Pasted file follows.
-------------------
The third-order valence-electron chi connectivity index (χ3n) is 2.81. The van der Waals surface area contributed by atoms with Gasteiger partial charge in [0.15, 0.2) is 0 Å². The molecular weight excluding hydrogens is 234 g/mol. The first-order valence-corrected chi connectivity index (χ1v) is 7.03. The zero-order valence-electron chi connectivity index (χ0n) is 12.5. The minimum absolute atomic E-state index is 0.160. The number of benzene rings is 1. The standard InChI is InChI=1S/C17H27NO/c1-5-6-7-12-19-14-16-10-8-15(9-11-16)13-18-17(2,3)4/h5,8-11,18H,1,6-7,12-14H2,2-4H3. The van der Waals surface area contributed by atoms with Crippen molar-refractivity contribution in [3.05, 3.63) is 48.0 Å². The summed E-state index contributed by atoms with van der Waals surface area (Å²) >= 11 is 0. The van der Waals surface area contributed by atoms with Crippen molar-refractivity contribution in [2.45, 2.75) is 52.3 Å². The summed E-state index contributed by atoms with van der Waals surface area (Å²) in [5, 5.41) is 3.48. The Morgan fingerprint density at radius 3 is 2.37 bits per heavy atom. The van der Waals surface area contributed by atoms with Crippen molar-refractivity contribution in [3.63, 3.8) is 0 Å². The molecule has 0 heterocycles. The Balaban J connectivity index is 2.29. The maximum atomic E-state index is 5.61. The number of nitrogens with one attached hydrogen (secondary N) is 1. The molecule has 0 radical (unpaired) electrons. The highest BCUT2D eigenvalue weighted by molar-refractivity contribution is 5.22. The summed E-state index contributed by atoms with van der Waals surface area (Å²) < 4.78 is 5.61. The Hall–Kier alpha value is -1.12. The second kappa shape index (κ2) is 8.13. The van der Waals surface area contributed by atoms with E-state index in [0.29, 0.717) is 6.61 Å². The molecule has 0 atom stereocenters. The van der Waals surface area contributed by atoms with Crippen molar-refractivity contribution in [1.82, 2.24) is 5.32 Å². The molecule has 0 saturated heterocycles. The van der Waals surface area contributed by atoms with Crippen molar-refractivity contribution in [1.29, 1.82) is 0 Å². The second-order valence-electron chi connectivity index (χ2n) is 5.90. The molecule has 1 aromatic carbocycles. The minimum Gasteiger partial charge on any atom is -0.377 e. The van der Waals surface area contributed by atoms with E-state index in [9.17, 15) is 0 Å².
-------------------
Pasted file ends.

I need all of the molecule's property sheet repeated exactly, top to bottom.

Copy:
The third-order valence-electron chi connectivity index (χ3n) is 2.81. The van der Waals surface area contributed by atoms with Gasteiger partial charge in [0.15, 0.2) is 0 Å². The molecular weight excluding hydrogens is 234 g/mol. The first-order valence-corrected chi connectivity index (χ1v) is 7.03. The zero-order valence-electron chi connectivity index (χ0n) is 12.5. The minimum absolute atomic E-state index is 0.160. The number of benzene rings is 1. The standard InChI is InChI=1S/C17H27NO/c1-5-6-7-12-19-14-16-10-8-15(9-11-16)13-18-17(2,3)4/h5,8-11,18H,1,6-7,12-14H2,2-4H3. The van der Waals surface area contributed by atoms with Crippen molar-refractivity contribution in [3.05, 3.63) is 48.0 Å². The summed E-state index contributed by atoms with van der Waals surface area (Å²) >= 11 is 0. The van der Waals surface area contributed by atoms with Crippen molar-refractivity contribution in [2.45, 2.75) is 52.3 Å². The summed E-state index contributed by atoms with van der Waals surface area (Å²) in [5, 5.41) is 3.48. The Morgan fingerprint density at radius 3 is 2.37 bits per heavy atom. The van der Waals surface area contributed by atoms with Crippen molar-refractivity contribution in [3.63, 3.8) is 0 Å². The molecule has 0 heterocycles. The Balaban J connectivity index is 2.29. The maximum atomic E-state index is 5.61. The number of nitrogens with one attached hydrogen (secondary N) is 1. The molecule has 0 radical (unpaired) electrons. The highest BCUT2D eigenvalue weighted by molar-refractivity contribution is 5.22. The summed E-state index contributed by atoms with van der Waals surface area (Å²) < 4.78 is 5.61. The Hall–Kier alpha value is -1.12. The second kappa shape index (κ2) is 8.13. The van der Waals surface area contributed by atoms with E-state index in [0.29, 0.717) is 6.61 Å². The molecule has 0 atom stereocenters. The van der Waals surface area contributed by atoms with Crippen molar-refractivity contribution in [1.82, 2.24) is 5.32 Å². The molecule has 0 saturated heterocycles. The van der Waals surface area contributed by atoms with Crippen molar-refractivity contribution in [1.29, 1.82) is 0 Å². The second-order valence-electron chi connectivity index (χ2n) is 5.90. The molecule has 1 aromatic carbocycles. The minimum Gasteiger partial charge on any atom is -0.377 e. The van der Waals surface area contributed by atoms with E-state index in [9.17, 15) is 0 Å².